Fee exemptions pose ethical problems
Published 8:33 am Monday, February 25, 2008
If a loaf of bread costs $1, a loaf of bread costs $1.
If a new school costs $20 million, a new school costs $20 million.
That said, Camden officials took the first step on a slippery slope by adopting an impact fee system to pay for schools and took the second step by amending it to exempt certain groups.
Last week, Camden County commissioners agreed to exempt the grandchildren of residents from the $10,0000-per-unit impact fee charged for new schools. Such a fee doesn’t exist in Beaufort County, but it’s only a matter of time before somebody brings it up. As the population of neighboring Pitt County balloons, there may come a time when Beaufort County becomes home for people who may work in Greenville but want a more laid back and affordable lifestyle.
On paper, an impact fee is a tax collected on development to offset the cost of providing services for that development. The selling point is that existing residents shouldn’t have to pay for new roads or schools that are required to meet the demands of a growing population.
Camden County is in an interesting position.
Virginia residents to the north found it was far cheaper to build across the state line in Camden, so they sparked a building boom. It got so bad that the county imposed a moratorium on all large-scale projects in 2003. New residents were flooding into the county faster than the county could handle it.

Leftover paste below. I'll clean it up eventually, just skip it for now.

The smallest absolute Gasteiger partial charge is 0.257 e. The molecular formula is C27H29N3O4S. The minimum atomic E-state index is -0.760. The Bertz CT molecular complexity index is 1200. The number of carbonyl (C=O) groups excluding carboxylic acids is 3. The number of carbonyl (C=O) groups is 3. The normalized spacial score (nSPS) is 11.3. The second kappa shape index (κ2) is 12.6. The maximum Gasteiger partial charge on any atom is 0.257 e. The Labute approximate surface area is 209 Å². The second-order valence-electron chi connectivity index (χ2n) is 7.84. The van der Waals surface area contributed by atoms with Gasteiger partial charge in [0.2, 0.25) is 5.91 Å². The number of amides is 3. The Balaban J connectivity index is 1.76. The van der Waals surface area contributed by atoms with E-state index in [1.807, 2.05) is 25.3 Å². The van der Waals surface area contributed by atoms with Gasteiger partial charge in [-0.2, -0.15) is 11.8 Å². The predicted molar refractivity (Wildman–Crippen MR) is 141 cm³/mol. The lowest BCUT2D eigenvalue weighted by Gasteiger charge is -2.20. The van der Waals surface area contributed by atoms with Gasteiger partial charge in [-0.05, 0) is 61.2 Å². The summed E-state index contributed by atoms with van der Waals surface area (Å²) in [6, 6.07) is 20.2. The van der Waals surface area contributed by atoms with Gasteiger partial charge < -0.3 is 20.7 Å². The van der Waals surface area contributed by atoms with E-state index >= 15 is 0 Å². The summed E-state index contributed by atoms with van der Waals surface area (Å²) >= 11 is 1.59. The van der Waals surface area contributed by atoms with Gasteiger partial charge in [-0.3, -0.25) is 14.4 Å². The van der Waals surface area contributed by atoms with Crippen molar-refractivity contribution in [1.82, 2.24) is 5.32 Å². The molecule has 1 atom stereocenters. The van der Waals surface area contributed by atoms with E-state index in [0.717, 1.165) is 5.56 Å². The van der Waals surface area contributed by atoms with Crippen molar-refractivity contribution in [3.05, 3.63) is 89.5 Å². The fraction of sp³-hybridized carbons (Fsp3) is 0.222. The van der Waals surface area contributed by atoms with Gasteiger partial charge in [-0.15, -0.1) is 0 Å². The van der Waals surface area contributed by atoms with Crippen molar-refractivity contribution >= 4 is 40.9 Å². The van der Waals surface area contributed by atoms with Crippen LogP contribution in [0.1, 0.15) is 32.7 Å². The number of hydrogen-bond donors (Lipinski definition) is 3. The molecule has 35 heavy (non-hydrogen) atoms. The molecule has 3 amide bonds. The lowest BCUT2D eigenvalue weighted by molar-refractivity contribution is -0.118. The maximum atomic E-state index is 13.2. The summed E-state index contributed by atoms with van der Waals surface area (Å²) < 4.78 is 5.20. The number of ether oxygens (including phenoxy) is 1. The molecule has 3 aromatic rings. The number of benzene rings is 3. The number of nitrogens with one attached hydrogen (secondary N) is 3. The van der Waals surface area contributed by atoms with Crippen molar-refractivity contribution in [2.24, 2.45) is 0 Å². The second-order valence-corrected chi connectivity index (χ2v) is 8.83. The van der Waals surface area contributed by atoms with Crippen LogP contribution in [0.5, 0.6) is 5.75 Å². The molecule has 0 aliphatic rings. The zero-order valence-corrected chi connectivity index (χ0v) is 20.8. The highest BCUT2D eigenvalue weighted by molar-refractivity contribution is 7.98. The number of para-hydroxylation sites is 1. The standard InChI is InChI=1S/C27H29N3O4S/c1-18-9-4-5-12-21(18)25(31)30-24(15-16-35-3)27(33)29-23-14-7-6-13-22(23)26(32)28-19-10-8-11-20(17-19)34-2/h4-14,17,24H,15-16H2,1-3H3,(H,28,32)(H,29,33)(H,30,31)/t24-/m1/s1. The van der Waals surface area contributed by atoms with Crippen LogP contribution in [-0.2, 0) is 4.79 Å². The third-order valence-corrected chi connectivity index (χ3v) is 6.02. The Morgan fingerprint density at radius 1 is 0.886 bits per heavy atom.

The solution was to impose a $10,000-per-unit impact fee. The idea went over well for longtime residents. Camden officials sweetened the deal, because they exempted the children of property owners from the $10,000 fee. Last week, the board took it a step further by exempting the grandchildren, too.
That doesn’t sit very well with Carolyn Riggs, a Shiloh resident who stepped down from the board last year.
Riggs said the fee would help the county pay for new schools, which are already at capacity. Exempting some property owners from paying the fee — just because they are relatives of Camden residents — doesn’t give the schools more room, she said.
To be constitutional, impact fees must be uniformly assessed. That means the same impact fee must be assessed on a $50,000 home as on a $500,000 home.
It is true that the influx of new residents puts a strain on local schools, but putting all the burden on those residents isn’t the answer.
Cary reduced its impact fees to spur residential construction when its own study found that residential construction generated $300 to $500 per unit more in local government revenue than what it was costing the city.
Imposing impact fees in Camden County was a knee-jerk reaction to a problem. The changes that followed to exempt some people while charging others made a bad situation worse.